WHAT’S THE STORY?

THEY may seem an unlikely threat but Peppa Pig and Winnie the Pooh are the latest victims of the Chinese Government’s war on Western ideology.

The children’s favourites are part of a crackdown by the Communist Party which will also affect the Harry Potter books and popular titles by Roald Dahl.

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Publishers in mainland China have been told to make a drastic reduction in the number of foreign children’s books because of the “influx of ideology”.

Although the official government order has not been made public one of China’s biggest online platforms has already announced a ban.

Taobao, which is owned by Alibaba, the Chinese equivalent of Amazon, has said it will no longer sell foreign children’s books unlicensed by the Government.

One publisher said: “Communist party officials had complained that foreign storybooks had caused an intolerable “inflow of ideology” from the west. The Government has deliberately decided to constrain imported books and protect those written by Chinese authors.”

It is not the first time Western children’s books have been treated as suspect by Chinese authorities.

Lewis Carroll’s Alice’s Adventures in Wonderland was banned as far back as 1931 because of its anthropomorphised animals. Censor General Ho Chien said attributing human language to animals was insulting to humans and could lead to people regarding animals and humans as equals which would be “disastrous”.

WHAT EFFECT WILL THIS HAVE?

IN recent years sales of foreign children’s books in China have soared and any crackdown will hit publishers hard.

It is a huge market with 220 million potential readers under the age of 14 and demand in the last few years for foreign books has seen their sales far outstrip local ones which tend to focus on teaching Chinese morals.

Children’s books are now by far the most lucrative part of the Chinese book market with more than 40,000 published in 2016 including imported ones. The market is predicted to keep growing as Chinese parents are keen to invest in early education.

One book editor, who wanted to remain anonymous, said the crackdown was “disastrous” for the industry with some planned book releases left in limbo.

Best-sellers on China’s JD.com shopping website are the British Peppa Pig series while JK Rowling’s Harry Potter and the Deathly Hallows features in the top ten on Amazon’s Chinese website. Also popular is Guess How Much I Love You by Northern Ireland’s Sam McBratney and four of the other top ten best sellers are by foreign authors, mostly American.

Jo Lusby, managing director for Penguin Random House North Asia, said: “The children’s market is substantial and growing in China, in particular in the pre-school and picture book area.”

WHAT DID POOH DO?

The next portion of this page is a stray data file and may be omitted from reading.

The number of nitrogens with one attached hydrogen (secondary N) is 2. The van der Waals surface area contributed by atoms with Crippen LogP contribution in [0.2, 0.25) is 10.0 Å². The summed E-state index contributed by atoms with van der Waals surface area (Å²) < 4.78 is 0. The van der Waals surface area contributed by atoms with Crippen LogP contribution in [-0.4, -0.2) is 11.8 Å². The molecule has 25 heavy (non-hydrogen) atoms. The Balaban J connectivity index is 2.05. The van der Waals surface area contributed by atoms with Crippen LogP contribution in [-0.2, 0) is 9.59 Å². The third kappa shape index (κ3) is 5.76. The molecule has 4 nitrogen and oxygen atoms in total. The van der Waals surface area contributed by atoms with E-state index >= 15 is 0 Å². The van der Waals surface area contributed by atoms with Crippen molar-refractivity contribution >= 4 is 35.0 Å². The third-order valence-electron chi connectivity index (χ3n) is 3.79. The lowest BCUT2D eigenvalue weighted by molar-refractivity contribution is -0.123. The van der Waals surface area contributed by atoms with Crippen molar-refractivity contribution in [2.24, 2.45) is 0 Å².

CHINESE leader Xi Jinping is particularly sensitive about Winnie the Pooh. Despite trying to cultivate a persona as an avuncular, benevolent ruler, he responded unfavourably to a playful comparison between him and the fictional bear. In 2015, the most censored picture on social media was one of the president taken at a parade alongside a toy car emblazoned with Winnie the Pooh’s image.

Chinese netizens saw the comparison as harmless fun but the Chinese Government believed it was an attempt to undermine the president’s dignity and the seriousness of his position as leader of the people.

The censorship of the image was regarded as an over-reaction by many but it heralded a more serious crackdown on all types of media that has even stretched as far as Hong Kong where many Chinese citizens buy books that are banned on mainland China.

Last year, five members of staff at a Hong Kong bookseller that specialises in banned books were arrested by the Chinese authorities, sending shockwaves through the industry.

“The fact that a publisher is ‘disappeared’ in what seems to be a move to discipline and even silence possible dissent is unprecedented,” said Lisa Leung Yuk-ming, an associate professor at Hong Kong’s Lingnan University. “We are beginning to see a fuller picture of increasing blatant attacks on related freedoms, both in universities and in the publishing world.”

ANY OTHER CENSORSHIP?

THE move to limit the number of western children’s books that can be accessed in China follows the introduction of even stricter regulations on the internet.

Social media platforms like Twitter and Facebook along with many foreign news websites are not available in China and new rules prevent foreign companies from publishing online content that has not been approved by Chinese regulators.

Perhaps more worrying is that dissidents based outside China claim they are being targeted to stop them publishing anything regarded as critical of Beijing.

Germany based writer Zhang Ping claimed that three of his siblings had been detained in China to pressurise him into ceasing his criticism of China in the German media. Wen Yunchao, who is based in the United States, has made similar claims.

Beijing also insists that foreign nationals obey Chinese laws in any interaction with internet services in China.

German satirist Christoph Rehage’s Weibo account was closed by the Government after he suggested that Lei Feng, a Chinese communist hero, would make great kids with legendary warrior Hua Mulan, who is now known worldwide because of her transformation into a Disney film character.